JOHNSON COUNTY, Ind. — Some local health departments are taking a more aggressive approach to responding to complaints they receive about mask mandate violations.
Since Indiana’s statewide mask mandate took effect in July as part of the state’s effort to slow the spread of COVID-19, Johnson County Health officials have received roughly 400 complaints about mask violations. Those complaints have increased since new county-by-county restrictions took effect on November 16.
“We see most of our violators are the big box stores where you’ll walk in and there’ll be 25, 30, 45 people that don’t have mask on,” said Johnson County Health Director, Betsy Swearingen. “We’ve asked them to set a table up and ask those customers as they’re walking in, that aren’t wearing a mask, to put one on.”
The Marion County Public Health Department (MCPHD) also reports more complaints within the last week.
“MCPHD did see an increase in calls earlier last week after the revised public health order for Marion County (and the executive order from Gov. Holcomb) went into effect on Nov. 16,” said spokesperson Curt Brantingham.
Swearingen says her department is now making a more aggressive response to such complaints.
Before the county was classified as code “Orange” on the statewide map, a mask complaint resulted in a phone call for a conversation with a business owner or manager. Now, Johnson County Health Department workers are skipping the phone call and moving right to an in-person visit and inspection.
“You can disregard a phone call, but when you’re looking at a public health official in the eye and they’re telling you that you need to adhere to this mask mandate, I think it puts a little bit more teeth in it.”
The first in-person visit is considered a warning. The next complaint will result in a fine, anywhere between $50 and $500, depending on the severity of the violation. After that, more long-term sanctions can be imposed.
“If it’s a food facility and we can hold their license, we will hold their food license,” Swearingen said.
A suspended license could be reinstated after a business demonstrates mask requirements being followed and repeated complaints about the business stop, Swearingen said.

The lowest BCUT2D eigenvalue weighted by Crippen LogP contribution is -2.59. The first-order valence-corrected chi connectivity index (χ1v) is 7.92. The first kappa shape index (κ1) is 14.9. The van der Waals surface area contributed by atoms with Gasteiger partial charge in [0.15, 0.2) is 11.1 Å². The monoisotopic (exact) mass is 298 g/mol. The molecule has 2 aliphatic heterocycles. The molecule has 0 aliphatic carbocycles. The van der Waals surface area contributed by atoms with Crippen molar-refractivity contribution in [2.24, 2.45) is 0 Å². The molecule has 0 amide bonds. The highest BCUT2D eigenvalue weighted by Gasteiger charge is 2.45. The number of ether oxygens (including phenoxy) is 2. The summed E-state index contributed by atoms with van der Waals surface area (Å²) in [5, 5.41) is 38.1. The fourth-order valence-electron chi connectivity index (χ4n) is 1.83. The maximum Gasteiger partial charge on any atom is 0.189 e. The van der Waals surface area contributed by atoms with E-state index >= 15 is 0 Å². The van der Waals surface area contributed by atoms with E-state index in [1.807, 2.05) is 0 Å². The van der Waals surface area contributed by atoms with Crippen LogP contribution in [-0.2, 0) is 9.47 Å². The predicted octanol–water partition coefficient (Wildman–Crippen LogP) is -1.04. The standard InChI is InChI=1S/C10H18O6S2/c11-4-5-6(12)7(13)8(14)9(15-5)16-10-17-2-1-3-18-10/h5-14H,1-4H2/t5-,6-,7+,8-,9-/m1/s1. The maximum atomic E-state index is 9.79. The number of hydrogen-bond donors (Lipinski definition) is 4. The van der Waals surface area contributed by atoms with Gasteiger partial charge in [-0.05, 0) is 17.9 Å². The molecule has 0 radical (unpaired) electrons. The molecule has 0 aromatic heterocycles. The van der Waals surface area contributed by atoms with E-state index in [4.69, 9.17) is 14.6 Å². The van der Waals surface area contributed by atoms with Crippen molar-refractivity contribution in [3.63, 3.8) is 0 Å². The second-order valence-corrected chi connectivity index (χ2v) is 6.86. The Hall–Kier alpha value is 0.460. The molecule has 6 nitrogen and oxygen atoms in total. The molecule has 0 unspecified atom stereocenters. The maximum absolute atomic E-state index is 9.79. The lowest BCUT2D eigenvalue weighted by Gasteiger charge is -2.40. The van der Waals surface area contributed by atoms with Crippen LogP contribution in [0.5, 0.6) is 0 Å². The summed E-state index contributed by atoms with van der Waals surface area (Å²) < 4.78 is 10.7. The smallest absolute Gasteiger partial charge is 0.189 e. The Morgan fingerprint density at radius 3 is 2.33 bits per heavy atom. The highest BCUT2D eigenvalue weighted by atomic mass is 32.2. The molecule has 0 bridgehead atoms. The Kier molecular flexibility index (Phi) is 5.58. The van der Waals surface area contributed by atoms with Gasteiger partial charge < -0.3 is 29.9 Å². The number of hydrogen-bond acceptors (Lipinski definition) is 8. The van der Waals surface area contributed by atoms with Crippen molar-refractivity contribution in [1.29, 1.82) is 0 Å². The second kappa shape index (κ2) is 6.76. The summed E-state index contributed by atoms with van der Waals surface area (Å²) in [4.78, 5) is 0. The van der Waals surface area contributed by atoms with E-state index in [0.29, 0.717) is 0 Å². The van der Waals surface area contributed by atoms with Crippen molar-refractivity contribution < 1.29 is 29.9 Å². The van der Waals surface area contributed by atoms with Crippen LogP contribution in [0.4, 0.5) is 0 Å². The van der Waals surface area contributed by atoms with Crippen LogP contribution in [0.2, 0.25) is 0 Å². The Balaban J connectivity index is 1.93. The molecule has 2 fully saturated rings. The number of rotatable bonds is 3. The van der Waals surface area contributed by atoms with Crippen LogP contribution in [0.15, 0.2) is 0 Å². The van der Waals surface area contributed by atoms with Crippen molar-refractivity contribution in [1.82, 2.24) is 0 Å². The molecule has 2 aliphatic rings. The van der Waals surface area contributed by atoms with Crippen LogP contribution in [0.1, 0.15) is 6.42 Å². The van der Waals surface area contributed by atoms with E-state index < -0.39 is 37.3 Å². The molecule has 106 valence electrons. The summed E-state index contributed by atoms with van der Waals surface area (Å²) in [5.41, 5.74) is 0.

While mask requirements in big stores are intended to slow the spread of COVID-19, they can also lead to uncomfortable and possibly tense moments for store employees.
Kroger spokesperson, Eric Halvorson, said Kroger employees and store leaders are trained to encourage customers to wear masks and provide masks for shoppers who need them. However, store employees are not instructed to remove a shopper who refuses to wear a mask. That’s partially due to concerns about employee safety.
“We are trying to balance the interests of everyone involved,” Halvorson said.
Other big stores like Walmart and Lowe’s have similar policies, citing employee safety as the main concern.
Meantime, local health departments appear poised to continue ramping up the response to mask violations complaints. In Hendricks County, health department workers plan to continue making a phone call to a business after a first mask complaint.
“However, with the second phone call an in-person visit will be conducted,” said Hendricks County Environmental Health Director, Krista Click. “Any time an inspection is conducted and employees are observed not wearing masks, a violation will be noted. We are being more active with our follow-up inspections so that enforcement may be taken more quickly.”
Swearingen says more the aggressive response is an effort to keep her county from going from Orange to Red.
“We’ve begged, we’ve pleaded, we’ve asked, we’ve relied on people doing the right thing and being conscientious and nobody wants to do that,” she said. “So, now it’s time to hit it where it hurts and that’s in the pocket book.”